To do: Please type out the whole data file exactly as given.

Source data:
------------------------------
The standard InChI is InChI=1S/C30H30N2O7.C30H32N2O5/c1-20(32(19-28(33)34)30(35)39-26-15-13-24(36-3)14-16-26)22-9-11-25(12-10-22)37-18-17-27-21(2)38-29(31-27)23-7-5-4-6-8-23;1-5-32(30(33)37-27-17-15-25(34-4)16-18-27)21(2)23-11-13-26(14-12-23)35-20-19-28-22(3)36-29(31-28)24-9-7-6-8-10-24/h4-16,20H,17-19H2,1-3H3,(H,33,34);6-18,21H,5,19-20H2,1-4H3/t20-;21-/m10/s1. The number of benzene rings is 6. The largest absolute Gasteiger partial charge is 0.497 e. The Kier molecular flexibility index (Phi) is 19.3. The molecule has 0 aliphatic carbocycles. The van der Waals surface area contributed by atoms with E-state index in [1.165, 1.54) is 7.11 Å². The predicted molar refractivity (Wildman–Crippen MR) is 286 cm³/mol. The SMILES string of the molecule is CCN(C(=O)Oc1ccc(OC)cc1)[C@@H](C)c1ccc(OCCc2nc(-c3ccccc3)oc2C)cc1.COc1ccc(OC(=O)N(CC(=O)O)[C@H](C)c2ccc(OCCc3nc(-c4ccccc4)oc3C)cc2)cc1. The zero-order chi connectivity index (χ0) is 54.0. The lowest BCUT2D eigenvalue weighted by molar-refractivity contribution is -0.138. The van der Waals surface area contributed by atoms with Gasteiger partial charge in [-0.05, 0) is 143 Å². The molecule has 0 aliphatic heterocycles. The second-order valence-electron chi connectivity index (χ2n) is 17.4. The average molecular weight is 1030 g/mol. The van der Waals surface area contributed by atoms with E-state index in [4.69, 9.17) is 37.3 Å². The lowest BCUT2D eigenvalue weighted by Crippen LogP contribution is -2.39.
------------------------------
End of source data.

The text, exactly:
The standard InChI is InChI=1S/C30H30N2O7.C30H32N2O5/c1-20(32(19-28(33)34)30(35)39-26-15-13-24(36-3)14-16-26)22-9-11-25(12-10-22)37-18-17-27-21(2)38-29(31-27)23-7-5-4-6-8-23;1-5-32(30(33)37-27-17-15-25(34-4)16-18-27)21(2)23-11-13-26(14-12-23)35-20-19-28-22(3)36-29(31-28)24-9-7-6-8-10-24/h4-16,20H,17-19H2,1-3H3,(H,33,34);6-18,21H,5,19-20H2,1-4H3/t20-;21-/m10/s1. The number of benzene rings is 6. The largest absolute Gasteiger partial charge is 0.497 e. The Kier molecular flexibility index (Phi) is 19.3. The molecule has 0 aliphatic carbocycles. The van der Waals surface area contributed by atoms with E-state index in [1.165, 1.54) is 7.11 Å². The predicted molar refractivity (Wildman–Crippen MR) is 286 cm³/mol. The SMILES string of the molecule is CCN(C(=O)Oc1ccc(OC)cc1)[C@@H](C)c1ccc(OCCc2nc(-c3ccccc3)oc2C)cc1.COc1ccc(OC(=O)N(CC(=O)O)[C@H](C)c2ccc(OCCc3nc(-c4ccccc4)oc3C)cc2)cc1. The zero-order chi connectivity index (χ0) is 54.0. The lowest BCUT2D eigenvalue weighted by molar-refractivity contribution is -0.138. The van der Waals surface area contributed by atoms with Gasteiger partial charge in [-0.05, 0) is 143 Å². The molecule has 0 aliphatic heterocycles. The second-order valence-electron chi connectivity index (χ2n) is 17.4. The average molecular weight is 1030 g/mol. The van der Waals surface area contributed by atoms with E-state index in [4.69, 9.17) is 37.3 Å². The lowest BCUT2D eigenvalue weighted by Crippen LogP contribution is -2.39.